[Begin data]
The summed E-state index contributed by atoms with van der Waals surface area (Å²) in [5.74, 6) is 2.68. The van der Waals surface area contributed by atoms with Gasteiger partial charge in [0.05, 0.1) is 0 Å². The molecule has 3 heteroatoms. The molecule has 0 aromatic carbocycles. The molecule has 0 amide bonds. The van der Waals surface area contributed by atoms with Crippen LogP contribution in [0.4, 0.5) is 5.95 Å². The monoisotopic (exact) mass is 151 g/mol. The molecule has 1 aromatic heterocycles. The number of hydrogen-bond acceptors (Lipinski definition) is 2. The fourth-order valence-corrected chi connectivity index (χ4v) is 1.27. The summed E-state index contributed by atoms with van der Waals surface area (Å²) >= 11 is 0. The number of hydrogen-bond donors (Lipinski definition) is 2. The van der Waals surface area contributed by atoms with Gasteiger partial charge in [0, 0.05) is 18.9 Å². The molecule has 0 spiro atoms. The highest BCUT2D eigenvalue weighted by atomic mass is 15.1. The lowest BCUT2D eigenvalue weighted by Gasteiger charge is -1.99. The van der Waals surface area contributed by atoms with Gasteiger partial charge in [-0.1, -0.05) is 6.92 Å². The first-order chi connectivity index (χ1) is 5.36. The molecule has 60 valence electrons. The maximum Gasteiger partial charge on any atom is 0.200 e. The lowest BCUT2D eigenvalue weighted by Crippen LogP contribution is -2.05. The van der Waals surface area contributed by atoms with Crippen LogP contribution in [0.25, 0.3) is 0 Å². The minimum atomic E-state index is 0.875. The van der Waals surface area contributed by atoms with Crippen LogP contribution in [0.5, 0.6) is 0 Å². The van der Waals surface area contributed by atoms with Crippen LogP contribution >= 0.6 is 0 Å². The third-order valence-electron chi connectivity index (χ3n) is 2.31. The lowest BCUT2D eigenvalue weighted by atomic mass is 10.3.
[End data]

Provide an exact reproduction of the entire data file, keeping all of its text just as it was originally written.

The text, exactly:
The summed E-state index contributed by atoms with van der Waals surface area (Å²) in [5.74, 6) is 2.68. The van der Waals surface area contributed by atoms with Gasteiger partial charge in [0.05, 0.1) is 0 Å². The molecule has 3 heteroatoms. The molecule has 0 aromatic carbocycles. The molecule has 0 amide bonds. The van der Waals surface area contributed by atoms with Crippen LogP contribution in [0.4, 0.5) is 5.95 Å². The monoisotopic (exact) mass is 151 g/mol. The molecule has 1 aromatic heterocycles. The number of hydrogen-bond acceptors (Lipinski definition) is 2. The fourth-order valence-corrected chi connectivity index (χ4v) is 1.27. The summed E-state index contributed by atoms with van der Waals surface area (Å²) >= 11 is 0. The number of hydrogen-bond donors (Lipinski definition) is 2. The van der Waals surface area contributed by atoms with Gasteiger partial charge in [0, 0.05) is 18.9 Å². The molecule has 0 spiro atoms. The highest BCUT2D eigenvalue weighted by atomic mass is 15.1. The lowest BCUT2D eigenvalue weighted by Gasteiger charge is -1.99. The van der Waals surface area contributed by atoms with Gasteiger partial charge in [-0.1, -0.05) is 6.92 Å². The first-order chi connectivity index (χ1) is 5.36. The molecule has 60 valence electrons. The maximum Gasteiger partial charge on any atom is 0.200 e. The lowest BCUT2D eigenvalue weighted by Crippen LogP contribution is -2.05. The van der Waals surface area contributed by atoms with Crippen LogP contribution in [0.25, 0.3) is 0 Å². The minimum atomic E-state index is 0.875. The van der Waals surface area contributed by atoms with Crippen LogP contribution in [0.5, 0.6) is 0 Å². The van der Waals surface area contributed by atoms with Crippen LogP contribution >= 0.6 is 0 Å². The third-order valence-electron chi connectivity index (χ3n) is 2.31. The lowest BCUT2D eigenvalue weighted by atomic mass is 10.3.